The story Markus Zusak wrote is so powerful, it became one of the few film adaptations I believe did the novel justice. The actors are perfect to win viewers’ hearts and make the ending bitter. I left the theater in tears, like I closed the book heartbroken.
It opens with a train snaking through blankets of snow. The film was cold–we knew something bad was going to happen. We tried not to get comfortable with the scenery.
As we glide over the landscape, our narrator speaks.
Death is the narrator, like in the novel–but in the movie he’s mostly silent, allowing us to watch the story rather than read it.
Books and movies are two different art forms: Books are usually different on film. The Book Thief movie stayed true to the novel, faithful to details that made it a beautiful book.
They did a fantastic job handling the story, treating a modern-day classic with the care and respect it deserved.
Geoffrey Rush handled the role of Hans Hubermann magnificently.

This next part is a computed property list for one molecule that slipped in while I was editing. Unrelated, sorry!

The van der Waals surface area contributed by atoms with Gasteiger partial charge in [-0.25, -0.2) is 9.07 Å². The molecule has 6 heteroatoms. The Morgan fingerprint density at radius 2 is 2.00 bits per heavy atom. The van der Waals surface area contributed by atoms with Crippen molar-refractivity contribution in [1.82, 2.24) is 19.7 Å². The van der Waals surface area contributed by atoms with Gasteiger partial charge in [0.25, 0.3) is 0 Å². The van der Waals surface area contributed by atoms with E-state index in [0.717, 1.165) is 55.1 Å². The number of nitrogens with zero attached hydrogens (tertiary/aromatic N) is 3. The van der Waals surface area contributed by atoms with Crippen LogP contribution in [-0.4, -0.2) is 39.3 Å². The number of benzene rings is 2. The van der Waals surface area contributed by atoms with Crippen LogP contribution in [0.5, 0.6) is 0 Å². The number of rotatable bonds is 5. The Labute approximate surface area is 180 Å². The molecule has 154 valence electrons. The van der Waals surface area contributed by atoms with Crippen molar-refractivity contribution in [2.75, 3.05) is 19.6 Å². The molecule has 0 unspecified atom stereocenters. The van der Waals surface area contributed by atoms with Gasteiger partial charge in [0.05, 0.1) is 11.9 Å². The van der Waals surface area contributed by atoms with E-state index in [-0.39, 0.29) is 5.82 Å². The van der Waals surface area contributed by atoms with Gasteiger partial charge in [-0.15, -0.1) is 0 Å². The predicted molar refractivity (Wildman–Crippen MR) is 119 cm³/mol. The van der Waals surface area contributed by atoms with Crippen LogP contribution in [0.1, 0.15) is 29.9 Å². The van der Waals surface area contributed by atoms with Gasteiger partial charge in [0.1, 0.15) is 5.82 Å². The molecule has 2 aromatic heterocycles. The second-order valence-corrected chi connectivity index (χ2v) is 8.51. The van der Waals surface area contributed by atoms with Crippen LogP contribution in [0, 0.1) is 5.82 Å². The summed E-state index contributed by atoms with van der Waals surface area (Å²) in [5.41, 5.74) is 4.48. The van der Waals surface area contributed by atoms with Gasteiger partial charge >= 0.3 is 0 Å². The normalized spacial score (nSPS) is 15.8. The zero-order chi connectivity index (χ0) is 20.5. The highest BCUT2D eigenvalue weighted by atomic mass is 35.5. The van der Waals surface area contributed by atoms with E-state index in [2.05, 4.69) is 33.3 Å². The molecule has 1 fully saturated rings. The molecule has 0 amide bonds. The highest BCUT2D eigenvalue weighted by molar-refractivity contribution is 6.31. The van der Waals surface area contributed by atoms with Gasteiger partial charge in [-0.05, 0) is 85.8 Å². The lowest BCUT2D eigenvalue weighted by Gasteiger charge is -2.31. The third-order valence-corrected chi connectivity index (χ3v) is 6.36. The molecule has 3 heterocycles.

I believe his character made the movie heart-wrenching: We see a good man and devoted father struggle–seeing evil before his eyes, fighting an instinct to do good. Though Liesel is the main character, a great deal of the story leans on him.
His suffering hurt me the most. I feel he represented good people–through him, we see the kind suffer most. Life seems to inflict more pain on those who least deserve it.
We are left with the question Why do good people suffer?
On that question, both book and movie leave us hanging.
Some critics say that the movie could have been stronger, that it ‘softened’ the reality of Nazi Germany. My response is that the focus was a little girl, whose greatest struggle was learning to read. If it had been the POV of Hans, I would understand that commentary–but from the view of a little girl, the movie was handled well.
Watch it, but remember your box of tissues.